In a bid to simplify the naming of the current and future Wi-Fi standards and ensure that even unexperienced users buy the right equipment, Wi-Fi Alliance on Wednesday introduced a new naming approach for the Wi-Fi brand. From now on, major Wi-Fi standards will be publicly labeled by numbers instead of letters. Nowadays PCs, smartphones, networking equipment, and other products that are equipped with a Wi-Fi controller are labeled using the name of the relevant IEEE standard; e.g. 802.11n, 802.11ac, or 802.11ax-compliant. While such naming scheme is accurate and convenient enough for experienced users, casual buyers do not always understand it, especially as standards have moved into two-letter suffixes. Which in turn has meant that buyers don't always grab the right combination of devices that...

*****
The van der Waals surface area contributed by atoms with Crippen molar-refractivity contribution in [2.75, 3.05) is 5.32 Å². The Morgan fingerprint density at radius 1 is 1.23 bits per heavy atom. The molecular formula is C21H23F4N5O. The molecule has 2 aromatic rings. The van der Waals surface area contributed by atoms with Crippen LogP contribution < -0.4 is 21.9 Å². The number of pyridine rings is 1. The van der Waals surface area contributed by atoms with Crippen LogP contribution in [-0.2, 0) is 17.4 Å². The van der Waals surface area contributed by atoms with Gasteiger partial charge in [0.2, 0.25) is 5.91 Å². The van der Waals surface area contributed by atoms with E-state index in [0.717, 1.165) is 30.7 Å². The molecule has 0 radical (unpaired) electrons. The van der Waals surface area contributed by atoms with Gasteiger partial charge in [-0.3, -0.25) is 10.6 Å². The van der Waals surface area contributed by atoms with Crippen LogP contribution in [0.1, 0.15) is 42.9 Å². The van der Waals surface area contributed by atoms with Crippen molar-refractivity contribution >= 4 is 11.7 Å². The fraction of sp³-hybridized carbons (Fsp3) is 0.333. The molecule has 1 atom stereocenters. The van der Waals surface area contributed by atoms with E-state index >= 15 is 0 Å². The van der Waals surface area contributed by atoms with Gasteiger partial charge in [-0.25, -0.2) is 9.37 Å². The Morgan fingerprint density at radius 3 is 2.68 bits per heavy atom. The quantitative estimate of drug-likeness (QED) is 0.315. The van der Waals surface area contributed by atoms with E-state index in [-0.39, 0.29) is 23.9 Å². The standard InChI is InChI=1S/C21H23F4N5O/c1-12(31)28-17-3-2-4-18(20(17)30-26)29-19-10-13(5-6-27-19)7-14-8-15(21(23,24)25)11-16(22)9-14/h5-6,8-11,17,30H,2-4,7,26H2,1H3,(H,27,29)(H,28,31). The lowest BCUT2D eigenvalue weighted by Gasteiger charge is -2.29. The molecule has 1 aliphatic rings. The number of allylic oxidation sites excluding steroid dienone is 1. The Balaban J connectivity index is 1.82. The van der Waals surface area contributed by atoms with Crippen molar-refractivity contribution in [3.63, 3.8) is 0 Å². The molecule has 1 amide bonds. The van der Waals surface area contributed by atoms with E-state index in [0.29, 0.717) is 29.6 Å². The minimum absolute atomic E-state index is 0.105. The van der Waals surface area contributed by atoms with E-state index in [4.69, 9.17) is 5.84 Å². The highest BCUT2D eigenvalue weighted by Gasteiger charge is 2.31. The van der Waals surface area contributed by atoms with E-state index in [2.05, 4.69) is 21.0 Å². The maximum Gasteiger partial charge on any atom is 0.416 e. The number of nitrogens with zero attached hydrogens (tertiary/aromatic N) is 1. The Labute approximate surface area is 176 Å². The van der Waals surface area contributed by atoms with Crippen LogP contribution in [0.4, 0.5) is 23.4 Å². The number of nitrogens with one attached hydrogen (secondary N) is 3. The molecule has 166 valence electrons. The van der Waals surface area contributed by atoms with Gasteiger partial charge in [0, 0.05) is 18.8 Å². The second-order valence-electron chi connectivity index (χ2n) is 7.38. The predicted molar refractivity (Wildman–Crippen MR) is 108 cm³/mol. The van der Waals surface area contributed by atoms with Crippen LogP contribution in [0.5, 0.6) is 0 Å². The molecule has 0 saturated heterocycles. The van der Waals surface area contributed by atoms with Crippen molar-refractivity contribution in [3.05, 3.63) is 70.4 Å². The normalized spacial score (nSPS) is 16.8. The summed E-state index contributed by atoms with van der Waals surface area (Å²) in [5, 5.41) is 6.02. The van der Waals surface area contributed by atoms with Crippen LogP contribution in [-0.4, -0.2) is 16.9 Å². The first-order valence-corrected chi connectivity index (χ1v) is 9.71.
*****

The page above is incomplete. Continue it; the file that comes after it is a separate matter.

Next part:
We had a chance to meet with Wilocity to take a look at their progress in bringing WiGig to market. Let’s start with a primer. WiGig (802.11ad) is an...10 by Jason Inofuentes & Cara Hamm on 1/12/2013
A couple months back, we were contacted by Amped Wireless and offered a chance to look at their latest dual-band 802.11n router, the R20000G. Along with the router, Amped...28 by Jarred Walton on 6/23/2012
We recently had the opportunity to take a meeting with Western Digital in San Francisco, California while a good chunk of the press were out in Taipei for Computex...25 by Dustin Sklavos on 6/14/2012